14. anonymous
    • 5 years ago
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    well you cannot prove it rigorously without appealing to a definition is my guess.

  15. anonymous
    • 5 years ago
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    means the math teacher likes it.

  16. anonymous
    • 5 years ago
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    Yes, you can't say that an apple is red, or is not orange, without defining what red and orange are!

  17. anonymous
    • 5 years ago
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    no polynomial has a vertical asymptote. no polynomial is undefined at 0.

  18. anonymous
    • 5 years ago
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    i said t>0 satellite73

  19. anonymous
    • 5 years ago
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    so? still any asymptote yes? limit as x->0 ln(x) = - infinity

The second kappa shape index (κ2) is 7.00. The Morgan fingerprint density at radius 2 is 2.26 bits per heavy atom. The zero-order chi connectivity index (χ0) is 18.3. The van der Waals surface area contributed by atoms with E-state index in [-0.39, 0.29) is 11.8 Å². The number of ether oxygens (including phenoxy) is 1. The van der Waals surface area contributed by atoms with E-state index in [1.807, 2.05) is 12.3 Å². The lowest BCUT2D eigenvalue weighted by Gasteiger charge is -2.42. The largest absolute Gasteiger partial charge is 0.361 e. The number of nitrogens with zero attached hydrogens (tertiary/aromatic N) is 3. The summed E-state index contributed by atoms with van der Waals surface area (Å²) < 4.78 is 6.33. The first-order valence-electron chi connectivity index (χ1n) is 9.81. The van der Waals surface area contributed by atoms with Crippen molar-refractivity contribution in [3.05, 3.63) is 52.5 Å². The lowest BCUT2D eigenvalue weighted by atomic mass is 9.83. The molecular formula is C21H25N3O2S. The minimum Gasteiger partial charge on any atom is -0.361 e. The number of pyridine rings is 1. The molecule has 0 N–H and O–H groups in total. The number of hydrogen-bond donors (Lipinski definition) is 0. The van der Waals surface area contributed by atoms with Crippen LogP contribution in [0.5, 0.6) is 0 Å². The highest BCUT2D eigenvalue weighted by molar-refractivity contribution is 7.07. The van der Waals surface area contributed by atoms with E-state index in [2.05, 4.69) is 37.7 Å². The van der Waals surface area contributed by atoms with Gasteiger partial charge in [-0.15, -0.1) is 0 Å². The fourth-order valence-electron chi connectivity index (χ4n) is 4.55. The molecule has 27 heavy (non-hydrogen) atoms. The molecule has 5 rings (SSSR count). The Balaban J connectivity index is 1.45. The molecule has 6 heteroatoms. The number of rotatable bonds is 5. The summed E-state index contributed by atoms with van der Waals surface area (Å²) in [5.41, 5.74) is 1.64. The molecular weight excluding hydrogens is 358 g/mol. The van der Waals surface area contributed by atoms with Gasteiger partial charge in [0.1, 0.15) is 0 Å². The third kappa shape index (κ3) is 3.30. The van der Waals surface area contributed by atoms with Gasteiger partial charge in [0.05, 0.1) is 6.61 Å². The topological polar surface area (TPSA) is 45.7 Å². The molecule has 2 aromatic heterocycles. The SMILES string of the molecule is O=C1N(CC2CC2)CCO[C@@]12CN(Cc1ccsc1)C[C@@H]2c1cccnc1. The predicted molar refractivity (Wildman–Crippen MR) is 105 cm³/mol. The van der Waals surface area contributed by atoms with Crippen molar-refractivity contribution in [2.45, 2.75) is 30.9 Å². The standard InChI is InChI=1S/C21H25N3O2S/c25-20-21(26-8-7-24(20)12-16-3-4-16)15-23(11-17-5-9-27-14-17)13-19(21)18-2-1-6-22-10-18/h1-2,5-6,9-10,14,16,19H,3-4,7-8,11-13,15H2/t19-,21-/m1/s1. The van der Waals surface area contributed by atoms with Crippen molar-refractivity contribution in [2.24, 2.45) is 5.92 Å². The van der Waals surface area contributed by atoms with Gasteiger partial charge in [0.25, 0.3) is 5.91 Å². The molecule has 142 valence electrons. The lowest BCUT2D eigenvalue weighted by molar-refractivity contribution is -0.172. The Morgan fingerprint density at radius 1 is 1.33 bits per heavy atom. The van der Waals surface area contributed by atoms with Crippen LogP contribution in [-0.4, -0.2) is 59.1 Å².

20. anonymous
    • 5 years ago
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    use this definition:In mathematics, a polynomial is an expression of finite length constructed from variables (also known as indeterminates) and constants, using only the operations of addition, subtraction, multiplication, and non-negative integer exponents.

  21. anonymous
    • 5 years ago
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    no poly has that property.

  22. anonymous
    • 5 years ago
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    prove that no polynomial has that property..

  23. anonymous
    • 5 years ago
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    ???

  24. anonymous
    • 5 years ago
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    well its easy

  25. anonymous
    • 5 years ago
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    k. accepted..but would like noncalculus proof..

  26. anonymous
    • 5 years ago
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    the more i think about this the less sense it makes. i am not really sure what it is after. probably something along the lines of "sin(x) is not a polynomial because a polynomial of degree n has at most n real zeros"